As seen, buckets help asset managers benchmark their portfolios in case they need specific maturities. Also, the complete curve indices are calculated in USD for international investors. Exhibit 2 shows inflation, the reference rate from the Central Bank, and the local currency (Chilean peso) over the past 10 years—components that influence in the movements of the indices.

Finally, Exhibit 3 shows the annual returns of some these indices.[1]

[1]   For more information on these indices, see here:

http://spindices.com/indices/fixed-income/sp-clx-chile-sovereign-bond-index

http://spindices.com/indices/fixed-income/sp-clx-chile-sovereign-bond-1-5-year-index

http://spindices.com/indices/fixed-income/sp-clx-chile-sovereign-bond-5-10-year-index

http://spindices.com/indices/fixed-income/sp-clx-chile-sovereign-bond-10-year-index

http://spindices.com/indices/fixed-income/sp-clx-chile-sovereign-bond-index-usd

https://spindices.com/indices/fixed-income/sp-chile-sovereign-inflation-linked-bond-index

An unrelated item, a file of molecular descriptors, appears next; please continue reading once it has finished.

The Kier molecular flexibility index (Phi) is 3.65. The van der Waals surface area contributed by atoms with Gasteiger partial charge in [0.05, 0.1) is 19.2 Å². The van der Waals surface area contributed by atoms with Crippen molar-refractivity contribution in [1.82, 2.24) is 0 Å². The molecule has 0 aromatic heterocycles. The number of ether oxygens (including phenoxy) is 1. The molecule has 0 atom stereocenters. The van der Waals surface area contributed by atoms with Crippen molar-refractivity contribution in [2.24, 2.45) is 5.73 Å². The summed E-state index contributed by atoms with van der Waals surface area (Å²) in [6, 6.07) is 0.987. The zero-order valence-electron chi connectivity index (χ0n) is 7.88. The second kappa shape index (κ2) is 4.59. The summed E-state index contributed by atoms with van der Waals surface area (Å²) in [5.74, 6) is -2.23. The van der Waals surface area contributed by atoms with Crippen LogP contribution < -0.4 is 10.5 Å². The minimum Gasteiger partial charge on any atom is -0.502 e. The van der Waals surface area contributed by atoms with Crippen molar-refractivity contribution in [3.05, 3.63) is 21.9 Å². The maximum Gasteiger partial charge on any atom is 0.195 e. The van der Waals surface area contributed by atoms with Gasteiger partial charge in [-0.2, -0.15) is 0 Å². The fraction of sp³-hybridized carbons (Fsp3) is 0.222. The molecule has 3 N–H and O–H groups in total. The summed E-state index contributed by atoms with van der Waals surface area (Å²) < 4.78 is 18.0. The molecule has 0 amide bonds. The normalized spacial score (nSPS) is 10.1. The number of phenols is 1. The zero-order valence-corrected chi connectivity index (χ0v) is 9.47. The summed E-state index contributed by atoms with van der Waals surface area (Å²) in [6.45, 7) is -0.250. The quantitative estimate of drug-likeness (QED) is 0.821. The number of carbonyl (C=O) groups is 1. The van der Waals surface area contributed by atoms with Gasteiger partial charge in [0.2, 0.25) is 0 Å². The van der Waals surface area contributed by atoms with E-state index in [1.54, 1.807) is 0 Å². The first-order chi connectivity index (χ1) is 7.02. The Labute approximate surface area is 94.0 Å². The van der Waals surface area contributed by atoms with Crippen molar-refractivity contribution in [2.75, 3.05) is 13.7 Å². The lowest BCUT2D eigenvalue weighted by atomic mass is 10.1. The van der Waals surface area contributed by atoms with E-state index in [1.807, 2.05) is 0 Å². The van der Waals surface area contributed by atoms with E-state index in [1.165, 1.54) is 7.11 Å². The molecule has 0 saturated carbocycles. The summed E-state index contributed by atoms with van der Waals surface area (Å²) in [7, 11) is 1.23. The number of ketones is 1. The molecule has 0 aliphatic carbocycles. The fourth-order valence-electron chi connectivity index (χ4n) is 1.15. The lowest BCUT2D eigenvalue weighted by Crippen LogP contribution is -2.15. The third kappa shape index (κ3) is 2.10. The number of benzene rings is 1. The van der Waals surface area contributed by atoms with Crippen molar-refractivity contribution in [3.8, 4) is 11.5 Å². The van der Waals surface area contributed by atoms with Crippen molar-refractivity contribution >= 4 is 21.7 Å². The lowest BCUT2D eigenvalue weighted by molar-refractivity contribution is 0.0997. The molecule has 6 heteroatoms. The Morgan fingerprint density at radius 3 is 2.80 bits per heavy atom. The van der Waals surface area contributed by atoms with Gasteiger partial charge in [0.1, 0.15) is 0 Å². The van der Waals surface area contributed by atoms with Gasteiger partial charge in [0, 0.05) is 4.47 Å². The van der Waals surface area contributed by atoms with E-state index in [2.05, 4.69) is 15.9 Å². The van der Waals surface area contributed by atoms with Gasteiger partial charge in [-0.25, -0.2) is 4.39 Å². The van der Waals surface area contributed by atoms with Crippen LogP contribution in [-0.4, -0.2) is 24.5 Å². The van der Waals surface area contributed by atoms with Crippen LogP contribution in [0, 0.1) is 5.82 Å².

http://spindices.com/indices/fixed-income/sp-clx-chile-sovereign-inflation-linked-bond-1-5-year-index

http://spindices.com/indices/fixed-income/sp-clx-chile-sovereign-inflation-linked-bond-5-10-year-index

http://spindices.com/indices/fixed-income/sp-clx-chile-sovereign-inflation-linked-bond-10-year-index

 

The posts on this blog are opinions, not advice. Please read our Disclaimers.

Vanishing Stocks

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David Blitzer

Managing Director and Chairman of the Index Committee

S&P Dow Jones Indices

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The number of stocks listed in the US is falling. Currently there are 3,758 listed stocks, ten years ago there were 4,500 and 20 years ago the number topped 7,400. The total value of the market, as measured by the total market capitalization of the S&P Total Market Index, continues to rise. As of yesterday it was $27.3 trillion, up 20% from a year earlier.  However, this gain was largely due to increasing stock prices, not to new capital coming into the market.  Not only are there fewer stocks today than earlier, but capital is flowing out of the market.  Two leading reasons for the declining number of stocks are fewer IPOs and more mergers. The explanation for the capital outflows are dividends and buybacks, plus acquisitions by foreign or private companies.